It's long and skinny, like a bread knife. It doesn't show well in the photo, but there's a tiny fine serration on the edge of one of those pointy things…? I've asked the 2 chefs I know, and neither one of them even had a guess!
It's a serrated carving knife. In fact, that particular knife is a Kitchen + Home Carving Bread Knife – 8” Sharp Stainless Steel Serrated All Purpose Kitchen Knife available from WalMart for $13USD.
The forked point is for skewering and serving slices of meat after you've carved them (see photo on listing).
If the knife had been much smaller, it could have been a tomato knife. It still could be, if you have really big tomatoes.
It's a frozen food knife actually. I never understood what the "forky" tip is for. Just google for "frozen food knife" and you will find more examples that look like this.
"Built to cut through hard to semi-hard substances, this utensil is manufactured for specialty tasks. A common cutting blade used for this type of knife is the saw- toothed blade which may be called a saw-and-racker tooth or a coarse saw tooth blade. A saw-toothed blade has tiny but coarse teeth that are closely aligned and formed to cut through materials such as metal surfaces. The saw-and-racker blade contains an alternating blade construction with each set of double toothed blade extensions separated by a curved serrated blade surface. Typically, the Frozen Food Knife blade is made of a rigid steel that can withstand very cold temperatures and the heavier than normal cutting pressure required to cut through ice hard substances, such as frozen foods. Also the back and forth motion required for cutting hardened objects causes non-rigid blades to bend or quiver. Simple tasks such as cutting apart a small carton of frozen peas can be easily accomplished with this knife or harder tasks of cutting larger blocks of frozen vegetables and breads can be undertaken with a knife built to cut frozen foods."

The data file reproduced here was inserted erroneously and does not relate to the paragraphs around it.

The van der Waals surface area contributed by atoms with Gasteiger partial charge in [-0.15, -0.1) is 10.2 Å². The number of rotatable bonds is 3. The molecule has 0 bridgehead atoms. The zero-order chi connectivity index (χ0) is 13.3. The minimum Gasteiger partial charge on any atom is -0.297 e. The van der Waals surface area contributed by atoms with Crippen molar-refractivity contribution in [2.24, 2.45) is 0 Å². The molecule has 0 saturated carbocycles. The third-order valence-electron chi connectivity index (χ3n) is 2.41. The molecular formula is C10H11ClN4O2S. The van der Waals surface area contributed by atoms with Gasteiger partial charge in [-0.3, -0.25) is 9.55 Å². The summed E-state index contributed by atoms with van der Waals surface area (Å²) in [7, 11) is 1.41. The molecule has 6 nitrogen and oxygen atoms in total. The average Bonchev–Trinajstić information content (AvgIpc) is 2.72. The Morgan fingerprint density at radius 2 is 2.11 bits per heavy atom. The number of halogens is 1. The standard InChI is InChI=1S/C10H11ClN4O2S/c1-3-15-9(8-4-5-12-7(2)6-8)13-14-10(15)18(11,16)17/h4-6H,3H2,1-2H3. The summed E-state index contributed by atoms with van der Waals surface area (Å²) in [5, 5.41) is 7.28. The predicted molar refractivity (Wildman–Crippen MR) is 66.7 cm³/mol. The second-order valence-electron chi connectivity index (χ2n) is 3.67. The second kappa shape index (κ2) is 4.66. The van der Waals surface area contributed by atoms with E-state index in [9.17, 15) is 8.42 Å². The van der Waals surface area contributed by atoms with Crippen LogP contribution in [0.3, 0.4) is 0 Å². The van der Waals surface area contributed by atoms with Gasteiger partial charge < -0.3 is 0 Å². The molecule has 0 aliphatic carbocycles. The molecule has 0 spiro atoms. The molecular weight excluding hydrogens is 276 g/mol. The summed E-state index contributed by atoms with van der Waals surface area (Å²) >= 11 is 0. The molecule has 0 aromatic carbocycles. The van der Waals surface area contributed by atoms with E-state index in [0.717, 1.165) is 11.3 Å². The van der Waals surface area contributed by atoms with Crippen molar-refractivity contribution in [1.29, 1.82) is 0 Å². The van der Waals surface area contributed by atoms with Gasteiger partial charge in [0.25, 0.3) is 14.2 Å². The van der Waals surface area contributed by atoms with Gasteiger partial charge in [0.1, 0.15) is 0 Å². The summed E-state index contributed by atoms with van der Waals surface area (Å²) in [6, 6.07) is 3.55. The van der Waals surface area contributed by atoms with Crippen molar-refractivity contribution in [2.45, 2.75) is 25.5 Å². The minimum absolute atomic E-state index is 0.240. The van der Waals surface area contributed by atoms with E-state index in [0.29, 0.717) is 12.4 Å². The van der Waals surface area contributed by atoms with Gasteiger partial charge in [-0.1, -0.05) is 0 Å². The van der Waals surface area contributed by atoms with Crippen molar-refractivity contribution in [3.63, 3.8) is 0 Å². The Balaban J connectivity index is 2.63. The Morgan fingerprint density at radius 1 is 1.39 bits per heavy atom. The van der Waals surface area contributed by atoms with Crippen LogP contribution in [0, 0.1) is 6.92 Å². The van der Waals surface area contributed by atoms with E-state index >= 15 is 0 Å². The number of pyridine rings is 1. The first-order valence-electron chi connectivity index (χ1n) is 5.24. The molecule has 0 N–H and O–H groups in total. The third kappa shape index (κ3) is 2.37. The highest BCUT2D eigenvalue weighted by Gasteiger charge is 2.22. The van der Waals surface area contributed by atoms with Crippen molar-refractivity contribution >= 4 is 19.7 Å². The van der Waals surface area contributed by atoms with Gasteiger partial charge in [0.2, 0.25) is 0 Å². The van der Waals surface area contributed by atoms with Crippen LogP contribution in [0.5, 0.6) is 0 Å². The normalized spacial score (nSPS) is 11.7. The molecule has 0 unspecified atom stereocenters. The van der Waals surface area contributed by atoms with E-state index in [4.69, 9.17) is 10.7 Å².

I have the same type of knife, and we've always used it to slice/cut bread! It works surpringly well as most "serrated" knifes I've used for bread, are not usually sharp, but these serrations are sharp, which would work well for meat. I've used it for frozen food and it's okay, but I rarely do this.
I always thought that the tips where meant to serve meat, but whenever we cooked a big piece of meat to be sliced afterwards (like carne a la sal), we (my house) use a slicing knife (jamonero knife), the one that you would use to cut jamón. Maybe in other countries they use the serrated sharpy knife!